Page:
The important thing right now is to adopt good habits—go toward good and good things will follow. The key is learning to love yourself. The hard part is finding ways to apply this.
There are two main ways I’ve learned to be good to myself: yoga and meditation.
This dynamic duo is popular for a reason, guys.
I recommend Yoga with Adriene, all day. She is amazing. She always says, “Find what feels good.” To a drug addict like me, I/m like, that’s what got me in this mess, Adriene, but if you insist.
All joking aside, if you have ever done something like drugs, impulse buying, or even eating a donut, it makes you feel good for a short period of time, right?
And then you seem to need more, feel guilty, or crash (maybe all three). Finding what feels good, in Adriene’s terms, is listening to your body, not your impulses.
For example, you know when you stretch after you’ve been sitting down for a while, you just seem to know exactly how and which way to move because you know what feels good? Start there. If you practice both yoga and meditation, take all your expectations and trash them. Just listen to whomever is teaching you and follow their guidance.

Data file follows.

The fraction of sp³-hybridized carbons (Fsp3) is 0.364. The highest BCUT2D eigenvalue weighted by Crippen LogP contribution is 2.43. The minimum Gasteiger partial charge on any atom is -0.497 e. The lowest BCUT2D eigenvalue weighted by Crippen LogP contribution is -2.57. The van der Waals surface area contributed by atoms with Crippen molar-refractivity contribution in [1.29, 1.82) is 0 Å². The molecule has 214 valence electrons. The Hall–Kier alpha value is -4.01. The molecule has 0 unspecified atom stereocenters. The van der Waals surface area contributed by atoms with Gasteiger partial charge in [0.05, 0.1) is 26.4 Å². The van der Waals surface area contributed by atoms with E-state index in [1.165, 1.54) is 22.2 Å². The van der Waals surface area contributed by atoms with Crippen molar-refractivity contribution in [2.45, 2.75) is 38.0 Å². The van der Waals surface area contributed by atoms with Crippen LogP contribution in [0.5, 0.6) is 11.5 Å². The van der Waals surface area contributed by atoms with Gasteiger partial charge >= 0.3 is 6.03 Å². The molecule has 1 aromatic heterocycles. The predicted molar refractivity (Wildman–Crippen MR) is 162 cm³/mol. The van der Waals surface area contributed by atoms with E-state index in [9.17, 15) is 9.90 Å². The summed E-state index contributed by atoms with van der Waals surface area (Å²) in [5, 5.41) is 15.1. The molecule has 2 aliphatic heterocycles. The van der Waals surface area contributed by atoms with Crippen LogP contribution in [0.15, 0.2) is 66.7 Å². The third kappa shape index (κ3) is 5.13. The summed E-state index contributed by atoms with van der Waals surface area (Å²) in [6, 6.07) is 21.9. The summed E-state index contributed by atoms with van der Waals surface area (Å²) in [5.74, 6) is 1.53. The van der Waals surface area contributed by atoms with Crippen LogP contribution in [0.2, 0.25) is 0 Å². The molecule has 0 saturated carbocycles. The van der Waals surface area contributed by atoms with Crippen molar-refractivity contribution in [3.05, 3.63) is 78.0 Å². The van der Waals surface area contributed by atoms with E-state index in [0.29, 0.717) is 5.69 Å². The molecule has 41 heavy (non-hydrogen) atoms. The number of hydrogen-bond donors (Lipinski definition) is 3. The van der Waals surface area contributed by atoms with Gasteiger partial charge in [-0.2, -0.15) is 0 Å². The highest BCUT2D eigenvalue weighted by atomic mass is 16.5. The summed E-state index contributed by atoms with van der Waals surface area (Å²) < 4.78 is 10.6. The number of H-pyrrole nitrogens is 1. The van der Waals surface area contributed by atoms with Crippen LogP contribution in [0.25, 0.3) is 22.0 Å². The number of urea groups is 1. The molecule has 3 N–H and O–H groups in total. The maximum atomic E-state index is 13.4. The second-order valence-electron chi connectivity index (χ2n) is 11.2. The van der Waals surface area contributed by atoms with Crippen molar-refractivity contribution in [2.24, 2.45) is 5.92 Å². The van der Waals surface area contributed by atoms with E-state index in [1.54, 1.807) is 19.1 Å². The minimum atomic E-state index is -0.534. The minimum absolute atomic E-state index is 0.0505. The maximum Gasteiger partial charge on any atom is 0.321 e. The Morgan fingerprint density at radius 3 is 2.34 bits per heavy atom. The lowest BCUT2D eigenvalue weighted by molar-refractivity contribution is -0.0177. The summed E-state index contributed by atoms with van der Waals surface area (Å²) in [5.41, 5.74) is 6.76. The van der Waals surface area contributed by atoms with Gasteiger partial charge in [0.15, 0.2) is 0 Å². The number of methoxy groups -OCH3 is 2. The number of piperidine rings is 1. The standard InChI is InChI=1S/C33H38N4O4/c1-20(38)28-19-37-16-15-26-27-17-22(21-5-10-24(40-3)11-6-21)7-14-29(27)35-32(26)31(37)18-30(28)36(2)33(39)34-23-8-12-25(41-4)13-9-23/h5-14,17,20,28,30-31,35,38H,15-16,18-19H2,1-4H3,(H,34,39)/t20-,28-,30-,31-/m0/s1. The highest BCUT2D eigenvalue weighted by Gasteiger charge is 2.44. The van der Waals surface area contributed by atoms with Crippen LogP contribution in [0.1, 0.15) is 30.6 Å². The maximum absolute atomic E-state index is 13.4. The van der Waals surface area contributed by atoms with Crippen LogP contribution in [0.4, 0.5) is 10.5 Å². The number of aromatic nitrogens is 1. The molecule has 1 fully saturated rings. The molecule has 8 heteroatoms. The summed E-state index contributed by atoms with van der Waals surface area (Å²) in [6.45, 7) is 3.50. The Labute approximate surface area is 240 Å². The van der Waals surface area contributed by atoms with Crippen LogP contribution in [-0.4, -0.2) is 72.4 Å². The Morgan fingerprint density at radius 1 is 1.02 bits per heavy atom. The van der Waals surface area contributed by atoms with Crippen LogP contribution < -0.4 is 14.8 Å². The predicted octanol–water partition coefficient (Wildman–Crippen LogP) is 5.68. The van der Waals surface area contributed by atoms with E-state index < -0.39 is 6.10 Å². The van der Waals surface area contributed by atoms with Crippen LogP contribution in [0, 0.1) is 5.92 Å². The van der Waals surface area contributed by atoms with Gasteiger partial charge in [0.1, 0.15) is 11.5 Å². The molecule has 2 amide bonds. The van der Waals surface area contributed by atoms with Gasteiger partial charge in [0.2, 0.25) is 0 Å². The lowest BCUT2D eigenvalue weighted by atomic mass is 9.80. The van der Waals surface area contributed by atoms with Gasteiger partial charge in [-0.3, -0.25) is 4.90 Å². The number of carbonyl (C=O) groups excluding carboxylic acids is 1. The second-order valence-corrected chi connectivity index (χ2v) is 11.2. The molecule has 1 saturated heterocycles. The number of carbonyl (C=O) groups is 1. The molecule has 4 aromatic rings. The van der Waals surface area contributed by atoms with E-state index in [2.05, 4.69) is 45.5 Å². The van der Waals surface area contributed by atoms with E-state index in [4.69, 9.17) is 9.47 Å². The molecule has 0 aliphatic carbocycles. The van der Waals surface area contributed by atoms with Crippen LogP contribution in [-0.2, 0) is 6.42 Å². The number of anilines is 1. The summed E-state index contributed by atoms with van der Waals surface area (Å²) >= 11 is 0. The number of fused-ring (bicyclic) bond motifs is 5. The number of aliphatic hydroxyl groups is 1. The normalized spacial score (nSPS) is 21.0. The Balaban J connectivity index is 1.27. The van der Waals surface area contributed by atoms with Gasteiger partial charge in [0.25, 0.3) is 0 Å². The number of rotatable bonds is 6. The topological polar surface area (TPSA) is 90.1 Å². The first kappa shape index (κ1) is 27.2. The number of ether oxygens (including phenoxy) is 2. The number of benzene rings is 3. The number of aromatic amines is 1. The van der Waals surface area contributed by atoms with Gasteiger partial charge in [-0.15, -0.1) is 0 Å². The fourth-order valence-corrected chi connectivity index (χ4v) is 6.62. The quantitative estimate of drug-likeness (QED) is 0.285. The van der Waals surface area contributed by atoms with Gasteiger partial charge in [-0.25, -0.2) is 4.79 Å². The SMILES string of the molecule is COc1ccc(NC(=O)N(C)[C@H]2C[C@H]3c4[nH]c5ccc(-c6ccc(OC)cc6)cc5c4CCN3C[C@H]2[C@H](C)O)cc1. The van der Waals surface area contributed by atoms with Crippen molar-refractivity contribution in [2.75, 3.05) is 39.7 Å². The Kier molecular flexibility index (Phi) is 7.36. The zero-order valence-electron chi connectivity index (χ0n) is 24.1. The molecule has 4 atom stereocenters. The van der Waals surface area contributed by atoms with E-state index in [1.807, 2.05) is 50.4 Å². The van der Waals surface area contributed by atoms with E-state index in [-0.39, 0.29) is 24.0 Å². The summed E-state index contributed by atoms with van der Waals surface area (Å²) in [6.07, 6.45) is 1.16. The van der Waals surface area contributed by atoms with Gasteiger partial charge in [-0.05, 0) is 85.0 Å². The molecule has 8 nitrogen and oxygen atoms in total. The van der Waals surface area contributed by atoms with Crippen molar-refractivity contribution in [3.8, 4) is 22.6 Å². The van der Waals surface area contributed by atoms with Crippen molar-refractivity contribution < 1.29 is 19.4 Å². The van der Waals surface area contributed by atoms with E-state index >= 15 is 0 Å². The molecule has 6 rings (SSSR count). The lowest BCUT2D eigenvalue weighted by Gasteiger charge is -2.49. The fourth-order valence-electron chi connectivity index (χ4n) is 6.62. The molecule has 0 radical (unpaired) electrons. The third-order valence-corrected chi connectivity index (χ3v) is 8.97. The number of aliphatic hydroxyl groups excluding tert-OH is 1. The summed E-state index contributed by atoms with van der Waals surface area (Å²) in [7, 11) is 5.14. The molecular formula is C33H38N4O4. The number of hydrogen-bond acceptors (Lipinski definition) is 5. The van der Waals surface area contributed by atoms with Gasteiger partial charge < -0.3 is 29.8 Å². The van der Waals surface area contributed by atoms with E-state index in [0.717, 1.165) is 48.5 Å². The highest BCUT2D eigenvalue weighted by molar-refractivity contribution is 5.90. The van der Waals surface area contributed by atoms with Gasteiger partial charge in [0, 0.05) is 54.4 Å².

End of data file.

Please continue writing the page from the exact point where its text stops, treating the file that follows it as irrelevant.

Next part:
Turn Those Good Habits into a Ritual
After I found yoga and meditation, I started to enjoy taking care of myself. This was more than an addiction; it soon became second nature.
I recommend you start with:
- Yoga in the morning. Yoga with Adriene has a ton of beginner videos I started with
- Mediate whenever you can. I recommend Dr. Tara Brach, who teaches mediation and emotional healing so you can learn easily to do it on your own
- Make time to do something you really love. Mine was drawing and painting.
You would think eating healthy would be on the list, right?
Stopping drugs cold turkey made me lose my appetite, so I was proud if I ate anything at all. But, before I knew it, the chemicals in my brain changed and I started to crave healthy food, and in abundance.